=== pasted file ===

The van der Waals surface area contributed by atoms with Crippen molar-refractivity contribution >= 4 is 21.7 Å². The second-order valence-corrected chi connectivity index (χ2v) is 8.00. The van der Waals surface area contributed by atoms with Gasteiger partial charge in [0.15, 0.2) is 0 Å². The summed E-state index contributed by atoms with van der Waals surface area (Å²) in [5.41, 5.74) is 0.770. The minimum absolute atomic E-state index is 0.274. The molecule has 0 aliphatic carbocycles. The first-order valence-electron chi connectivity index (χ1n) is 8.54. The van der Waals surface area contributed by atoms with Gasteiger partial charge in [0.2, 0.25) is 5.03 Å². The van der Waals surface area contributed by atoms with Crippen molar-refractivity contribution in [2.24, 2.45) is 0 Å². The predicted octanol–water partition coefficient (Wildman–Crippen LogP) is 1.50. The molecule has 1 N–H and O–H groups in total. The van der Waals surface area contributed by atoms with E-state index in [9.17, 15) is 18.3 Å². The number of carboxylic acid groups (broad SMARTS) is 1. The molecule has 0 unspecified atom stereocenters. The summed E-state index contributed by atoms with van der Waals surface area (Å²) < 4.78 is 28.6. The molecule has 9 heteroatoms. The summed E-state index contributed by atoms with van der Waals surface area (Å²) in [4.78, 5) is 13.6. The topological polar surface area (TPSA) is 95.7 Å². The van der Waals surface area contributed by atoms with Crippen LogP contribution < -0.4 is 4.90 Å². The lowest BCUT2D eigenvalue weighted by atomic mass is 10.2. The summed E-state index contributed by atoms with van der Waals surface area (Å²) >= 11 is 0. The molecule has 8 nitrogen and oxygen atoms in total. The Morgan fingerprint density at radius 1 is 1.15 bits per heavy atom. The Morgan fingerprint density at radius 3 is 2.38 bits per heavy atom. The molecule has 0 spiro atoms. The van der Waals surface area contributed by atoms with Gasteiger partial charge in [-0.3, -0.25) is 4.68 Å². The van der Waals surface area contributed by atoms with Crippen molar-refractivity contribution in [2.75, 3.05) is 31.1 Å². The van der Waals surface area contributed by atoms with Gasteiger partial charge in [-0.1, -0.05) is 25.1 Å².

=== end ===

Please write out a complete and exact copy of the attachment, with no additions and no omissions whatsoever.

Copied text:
The van der Waals surface area contributed by atoms with Crippen molar-refractivity contribution >= 4 is 21.7 Å². The second-order valence-corrected chi connectivity index (χ2v) is 8.00. The van der Waals surface area contributed by atoms with Gasteiger partial charge in [0.15, 0.2) is 0 Å². The summed E-state index contributed by atoms with van der Waals surface area (Å²) in [5.41, 5.74) is 0.770. The minimum absolute atomic E-state index is 0.274. The molecule has 0 aliphatic carbocycles. The first-order valence-electron chi connectivity index (χ1n) is 8.54. The van der Waals surface area contributed by atoms with Gasteiger partial charge in [0.2, 0.25) is 5.03 Å². The van der Waals surface area contributed by atoms with Crippen molar-refractivity contribution in [2.24, 2.45) is 0 Å². The predicted octanol–water partition coefficient (Wildman–Crippen LogP) is 1.50. The molecule has 1 N–H and O–H groups in total. The van der Waals surface area contributed by atoms with E-state index in [9.17, 15) is 18.3 Å². The number of carboxylic acid groups (broad SMARTS) is 1. The molecule has 0 unspecified atom stereocenters. The summed E-state index contributed by atoms with van der Waals surface area (Å²) < 4.78 is 28.6. The molecule has 9 heteroatoms. The summed E-state index contributed by atoms with van der Waals surface area (Å²) in [4.78, 5) is 13.6. The topological polar surface area (TPSA) is 95.7 Å². The van der Waals surface area contributed by atoms with Crippen LogP contribution < -0.4 is 4.90 Å². The lowest BCUT2D eigenvalue weighted by atomic mass is 10.2. The summed E-state index contributed by atoms with van der Waals surface area (Å²) >= 11 is 0. The molecule has 8 nitrogen and oxygen atoms in total. The Morgan fingerprint density at radius 1 is 1.15 bits per heavy atom. The Morgan fingerprint density at radius 3 is 2.38 bits per heavy atom. The molecule has 0 spiro atoms. The van der Waals surface area contributed by atoms with Gasteiger partial charge in [-0.3, -0.25) is 4.68 Å². The van der Waals surface area contributed by atoms with Crippen molar-refractivity contribution in [2.75, 3.05) is 31.1 Å². The van der Waals surface area contributed by atoms with Gasteiger partial charge in [-0.1, -0.05) is 25.1 Å².